Confessions of a Recovering Listening Addict

posted in: blog post, francis | 0

I used to listen to music. My dad had a big cd collection, mostly classical, and I remember listening to any of those cds any chance I had. At a certain point, my family bought an LP player and I discovered my dad’s sizable collection of LPs too.


One morning, I think I was in seventh grade, I put on a cd and sat listening instead of getting ready for school. I have a distinct memory of my mom’s frustration as she discovered me still not dressed, listening to the Dvorak New World Symphony. She told me to turn the music off and get dressed, but I didn’t want to. I was hearing the symphony for the first time and I wanted to hear the end of it. There was only eight minutes left, after all.


I lost that battle.


As I grew older, my listening showed no signs of waning. I remember buying my first discman. What a life changer that was. I could always have music with me, even though I mostly ended up listening at home late at night. Then there was the pain of running out of batteries and not being able to buy more until the next day. I probably would have sold my soul for a pair of double A’s.


Then there was the time when the family finally bought a car with a CD player. Suddenly, I looked forward to car rides. It was even better when I got permission to drive unsupervised. Music in the car, any music I wanted (still mostly classical), and as loud as I wanted.


I kept listening all through my college years, too. I played music all day, I studied music all day, and I came home and listened to more music at night. I’d get obsessed with certain pieces too. For a while, I listened to Verdi’s Requiem every Saturday afternoon. There was a time when I could listen to the entirety of Mahler 2 multiple times a day and love it more every time. There were also the Haydn years, when I became obsessed with listening to all 104 of the Haydn symphonies. That took only a couple of weeks…perhaps this is why I have no friends…I even got the complete Haydn works on CD as a present and I was in Haydn heaven for a good long while.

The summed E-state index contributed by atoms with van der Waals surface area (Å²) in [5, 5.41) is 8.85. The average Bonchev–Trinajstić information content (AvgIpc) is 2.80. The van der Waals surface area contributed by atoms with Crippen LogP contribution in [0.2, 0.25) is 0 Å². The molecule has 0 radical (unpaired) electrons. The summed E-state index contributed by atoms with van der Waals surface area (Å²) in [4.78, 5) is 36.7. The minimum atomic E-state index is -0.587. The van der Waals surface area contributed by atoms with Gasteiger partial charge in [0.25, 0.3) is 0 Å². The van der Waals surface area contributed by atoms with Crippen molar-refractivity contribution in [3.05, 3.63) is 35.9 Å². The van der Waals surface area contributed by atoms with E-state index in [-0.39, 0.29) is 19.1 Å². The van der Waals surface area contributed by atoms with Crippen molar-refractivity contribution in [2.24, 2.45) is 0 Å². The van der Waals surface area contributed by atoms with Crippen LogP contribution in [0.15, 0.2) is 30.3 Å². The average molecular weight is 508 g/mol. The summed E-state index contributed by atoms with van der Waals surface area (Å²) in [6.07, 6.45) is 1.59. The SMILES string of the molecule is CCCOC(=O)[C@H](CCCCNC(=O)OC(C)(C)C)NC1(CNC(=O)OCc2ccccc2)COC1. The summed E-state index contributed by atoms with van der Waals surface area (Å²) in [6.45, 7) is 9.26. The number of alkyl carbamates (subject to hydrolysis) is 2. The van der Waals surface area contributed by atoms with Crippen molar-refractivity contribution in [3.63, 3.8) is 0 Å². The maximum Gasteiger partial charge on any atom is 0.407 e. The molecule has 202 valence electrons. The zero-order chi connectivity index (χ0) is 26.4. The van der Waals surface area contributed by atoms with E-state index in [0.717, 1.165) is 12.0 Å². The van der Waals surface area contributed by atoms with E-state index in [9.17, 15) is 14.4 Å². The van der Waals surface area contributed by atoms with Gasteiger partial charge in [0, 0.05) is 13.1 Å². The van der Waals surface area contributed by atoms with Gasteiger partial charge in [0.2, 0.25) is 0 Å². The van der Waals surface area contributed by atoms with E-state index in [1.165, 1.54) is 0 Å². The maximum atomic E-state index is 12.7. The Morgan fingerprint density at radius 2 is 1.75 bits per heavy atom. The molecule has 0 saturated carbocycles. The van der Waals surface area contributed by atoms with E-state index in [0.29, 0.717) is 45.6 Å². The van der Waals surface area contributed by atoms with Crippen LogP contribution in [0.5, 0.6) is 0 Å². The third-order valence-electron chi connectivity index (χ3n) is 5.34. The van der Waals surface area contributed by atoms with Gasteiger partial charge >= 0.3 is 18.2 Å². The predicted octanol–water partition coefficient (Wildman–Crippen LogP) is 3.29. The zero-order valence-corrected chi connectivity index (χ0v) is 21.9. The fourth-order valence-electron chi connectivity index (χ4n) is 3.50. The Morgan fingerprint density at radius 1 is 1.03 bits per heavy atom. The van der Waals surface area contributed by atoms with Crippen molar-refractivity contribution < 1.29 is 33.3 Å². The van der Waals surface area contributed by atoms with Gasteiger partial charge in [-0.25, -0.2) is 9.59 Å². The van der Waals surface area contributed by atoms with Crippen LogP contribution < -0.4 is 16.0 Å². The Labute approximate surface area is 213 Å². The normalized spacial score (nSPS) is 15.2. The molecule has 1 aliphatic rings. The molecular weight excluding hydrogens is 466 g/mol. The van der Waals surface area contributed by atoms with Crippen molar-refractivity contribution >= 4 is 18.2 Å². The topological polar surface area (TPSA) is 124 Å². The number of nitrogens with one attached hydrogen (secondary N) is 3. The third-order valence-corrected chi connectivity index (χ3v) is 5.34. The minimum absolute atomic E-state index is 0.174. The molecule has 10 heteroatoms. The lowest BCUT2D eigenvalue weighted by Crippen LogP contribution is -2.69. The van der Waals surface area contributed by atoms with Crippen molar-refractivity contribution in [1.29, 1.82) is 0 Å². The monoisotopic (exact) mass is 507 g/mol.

But gradually, I found myself listening to music less and less. Somehow, listening to music wasn’t giving me the same rush as it always did. I’d get into my car and find myself listening to NPR, or I’d walk down the street listening to a podcast or an audiobook and I’d be perfectly happy.


It worried me actually. Was I getting tired of music? Was I losing interest in it? Maybe I should go to law school after all. All ridiculous thoughts of course.


Really, I think what happened was that I was finally finding some balance in my life between work and play. For so long, I had been obsessed with music. I thought about it day and night, and listened to it non stop. It became too much. I needed something else to occupy my free time, something that wasn’t related to what I do as work. Hence the podcasts, or NPR, or audiobooks. It didn’t mean I loved music less. In fact, I think not listening to music as much made me love it more. It made me appreciate that I often get to spend my days surrounded by music, either making it or teaching it.


But I don’t regret all the time I spent listening to music, either. I think in many ways, all that time listening made me the musician that I am. It made me discover new things that I may not have discovered. It really formed how I think about music. And every once in a while, the old listening obsession comes back. Like when I discovered Jordi Savall, or the Gardiner recordings of the Beethoven symphonies, or the Italian cantatas of Handel…


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